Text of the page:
Black Tip Shark Falls Prey to Massive Goliath Grouper

Off the coast of Bonita Springs Florida in August 2014 a sports fisherman catches a four foot blacktip shark (Carcharhinus limbatus). However, before the shark is landed by the fisherman it is swallowed in one bite by a huge Goliath grouper (Epinephelus itajara) that comes to the surface to feed on the blacktip shark.


The blacktip shark is a member of the Carcharhinidae family and is a species of requiem shark common to coastal tropical and subtropical waters throughout the world. The blacktip shark’s diet is primarily other fish and this predator grows to nine feet in length, although five feet is a more normal size.


The Atlantic goliath grouper is an endangered species that can grow over eight feet in length and weigh nearly 800 pounds. The Atlantic goliath grouper is found in shallow tropical waters throughout the Atlantic Ocean. This fish lives primarily among coral and artificial reefs at depths from ranging from 20 to 160 feet. Goliath grouper commonly eat crustaceans, cephalopods, young sea turtles, and other fish, including sharks, rays and barracudas. These groupers have also been known to stalk and attempt to eat scuba divers.


Goliath groupers are believed to be born female and then later in life change sex and become male, since most groupers are protogynous hermaphrodites; however, this has not been verified for certain in this species. Protogyny is also the most common form of sequential hermaphroditism found in nature among species of fishes. Goliath groupers are aggregate spawners, often in groups of 100 individuals or more, and return to the same spawning sites time after time.


Atlantic Goliath Grouper (Epinephelus itajara)

Atlantic Goliath Grouper (Epinephelus itajara) at Dry Tortugas National Park

Atlantic Goliath Grouper (Epinephelus itajara) at Dry Tortugas National Park

Enormous Great White Shark Filmed Near Guadalupe Island in Mexico.

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Perhaps best known as the villain in the movie, “Jaws”, the great white shark (Carcharodon carcharias), is one of the world’s most feared animals. The sheer size and strength of a fully grown great white shark is quite remarkable.  A gigantic great white shark measuring more than 20 feet long was filmed near Mexico’s Guadalupe Island.  Mexico’s Guadalupe Island, also known as “The White Shark Cafe”, is located 165 miles west of Ensenada, and is one of the best spots in the world to see a great white shark . Scuba divers, fishermen and shark enthusiasts travel from all over the world to find the great white sharks which are attracted to Guadalupe Island’s colony of northern elephant seals (Mirounga angustirostris). The fall is the best time of the year for sighting the great white shark in the clear water around the Guadalupe Island.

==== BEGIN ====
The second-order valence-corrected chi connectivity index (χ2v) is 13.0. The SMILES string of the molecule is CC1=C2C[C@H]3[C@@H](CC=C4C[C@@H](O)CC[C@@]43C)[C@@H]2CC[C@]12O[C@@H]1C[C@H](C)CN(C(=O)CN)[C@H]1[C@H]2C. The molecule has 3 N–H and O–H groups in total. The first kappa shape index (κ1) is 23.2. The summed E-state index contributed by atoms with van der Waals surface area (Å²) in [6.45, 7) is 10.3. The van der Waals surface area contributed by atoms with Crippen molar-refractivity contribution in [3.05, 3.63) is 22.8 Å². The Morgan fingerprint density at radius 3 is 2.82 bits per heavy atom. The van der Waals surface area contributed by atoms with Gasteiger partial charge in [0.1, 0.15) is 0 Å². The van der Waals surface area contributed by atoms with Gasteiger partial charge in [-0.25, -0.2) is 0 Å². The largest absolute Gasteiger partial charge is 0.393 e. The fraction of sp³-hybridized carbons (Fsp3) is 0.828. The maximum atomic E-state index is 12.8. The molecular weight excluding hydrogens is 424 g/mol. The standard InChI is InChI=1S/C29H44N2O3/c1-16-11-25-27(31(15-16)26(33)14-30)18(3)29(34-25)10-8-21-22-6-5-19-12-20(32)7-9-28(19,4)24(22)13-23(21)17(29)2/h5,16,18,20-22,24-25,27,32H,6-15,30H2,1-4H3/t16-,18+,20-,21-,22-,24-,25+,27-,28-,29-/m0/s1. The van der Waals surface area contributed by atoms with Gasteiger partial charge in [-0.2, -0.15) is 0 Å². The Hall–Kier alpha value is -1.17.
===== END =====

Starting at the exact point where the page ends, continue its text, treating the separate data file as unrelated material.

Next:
The large, pregnant female shark shown in the video is nicknamed “Deep Blue”.  She is one of the largest great white sharks ever videotaped underwater. This massive fish, with a girth the size of a fat hippopotamus and measuring over 20 feet long, is believed to be around 50 years old.  Deep Blue was featured on the Discovery network last year in a piece about local shark researcher Mauricio Hoyos Padilla.  The footage, shot in in the fall of 2013, shows how huge this great white shark is in comparison to the scuba divers.


While little is known about great white sharks, they have been known to leap out of the water to capture seals; however, seals aren’t the only item on the menu.  Great white sharks may eat different prey depending upon their age, size, and location.  For example, great white sharks under 10 feet in length generally have a diet comprised predominantly of fish, including smaller sharks.  More mature individuals often exhibit a dietary shift to larger prey, including marine mammals.